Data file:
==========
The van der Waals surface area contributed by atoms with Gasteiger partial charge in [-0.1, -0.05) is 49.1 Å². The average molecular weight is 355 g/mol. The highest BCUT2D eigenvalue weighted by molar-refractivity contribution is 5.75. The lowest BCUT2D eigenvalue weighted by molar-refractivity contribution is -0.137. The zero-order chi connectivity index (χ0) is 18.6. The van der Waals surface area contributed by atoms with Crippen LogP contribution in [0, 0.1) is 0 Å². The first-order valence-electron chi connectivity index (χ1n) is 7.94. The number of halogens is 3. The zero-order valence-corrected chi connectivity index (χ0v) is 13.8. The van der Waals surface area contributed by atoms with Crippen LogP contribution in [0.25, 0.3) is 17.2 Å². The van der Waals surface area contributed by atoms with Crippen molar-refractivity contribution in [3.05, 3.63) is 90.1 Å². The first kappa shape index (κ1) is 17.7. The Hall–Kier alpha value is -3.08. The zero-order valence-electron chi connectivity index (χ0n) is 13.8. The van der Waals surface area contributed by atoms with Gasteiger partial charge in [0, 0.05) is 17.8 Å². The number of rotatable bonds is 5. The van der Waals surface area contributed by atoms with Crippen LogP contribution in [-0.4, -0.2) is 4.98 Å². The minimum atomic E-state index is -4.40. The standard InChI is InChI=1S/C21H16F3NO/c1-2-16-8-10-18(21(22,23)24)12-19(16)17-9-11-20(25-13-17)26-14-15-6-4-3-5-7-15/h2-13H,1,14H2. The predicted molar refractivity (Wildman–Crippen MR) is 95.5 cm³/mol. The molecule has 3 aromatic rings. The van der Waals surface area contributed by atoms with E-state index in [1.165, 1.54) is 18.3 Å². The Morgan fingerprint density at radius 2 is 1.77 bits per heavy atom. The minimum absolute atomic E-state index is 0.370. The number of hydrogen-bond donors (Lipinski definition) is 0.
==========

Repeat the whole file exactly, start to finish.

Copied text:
The van der Waals surface area contributed by atoms with Gasteiger partial charge in [-0.1, -0.05) is 49.1 Å². The average molecular weight is 355 g/mol. The highest BCUT2D eigenvalue weighted by molar-refractivity contribution is 5.75. The lowest BCUT2D eigenvalue weighted by molar-refractivity contribution is -0.137. The zero-order chi connectivity index (χ0) is 18.6. The van der Waals surface area contributed by atoms with Crippen LogP contribution in [0, 0.1) is 0 Å². The first-order valence-electron chi connectivity index (χ1n) is 7.94. The number of halogens is 3. The zero-order valence-corrected chi connectivity index (χ0v) is 13.8. The van der Waals surface area contributed by atoms with Crippen LogP contribution in [0.25, 0.3) is 17.2 Å². The van der Waals surface area contributed by atoms with Crippen molar-refractivity contribution in [3.05, 3.63) is 90.1 Å². The first kappa shape index (κ1) is 17.7. The Hall–Kier alpha value is -3.08. The zero-order valence-electron chi connectivity index (χ0n) is 13.8. The van der Waals surface area contributed by atoms with Gasteiger partial charge in [0, 0.05) is 17.8 Å². The number of rotatable bonds is 5. The van der Waals surface area contributed by atoms with Crippen LogP contribution in [-0.4, -0.2) is 4.98 Å². The minimum atomic E-state index is -4.40. The standard InChI is InChI=1S/C21H16F3NO/c1-2-16-8-10-18(21(22,23)24)12-19(16)17-9-11-20(25-13-17)26-14-15-6-4-3-5-7-15/h2-13H,1,14H2. The predicted molar refractivity (Wildman–Crippen MR) is 95.5 cm³/mol. The molecule has 3 aromatic rings. The van der Waals surface area contributed by atoms with E-state index in [1.165, 1.54) is 18.3 Å². The Morgan fingerprint density at radius 2 is 1.77 bits per heavy atom. The minimum absolute atomic E-state index is 0.370. The number of hydrogen-bond donors (Lipinski definition) is 0.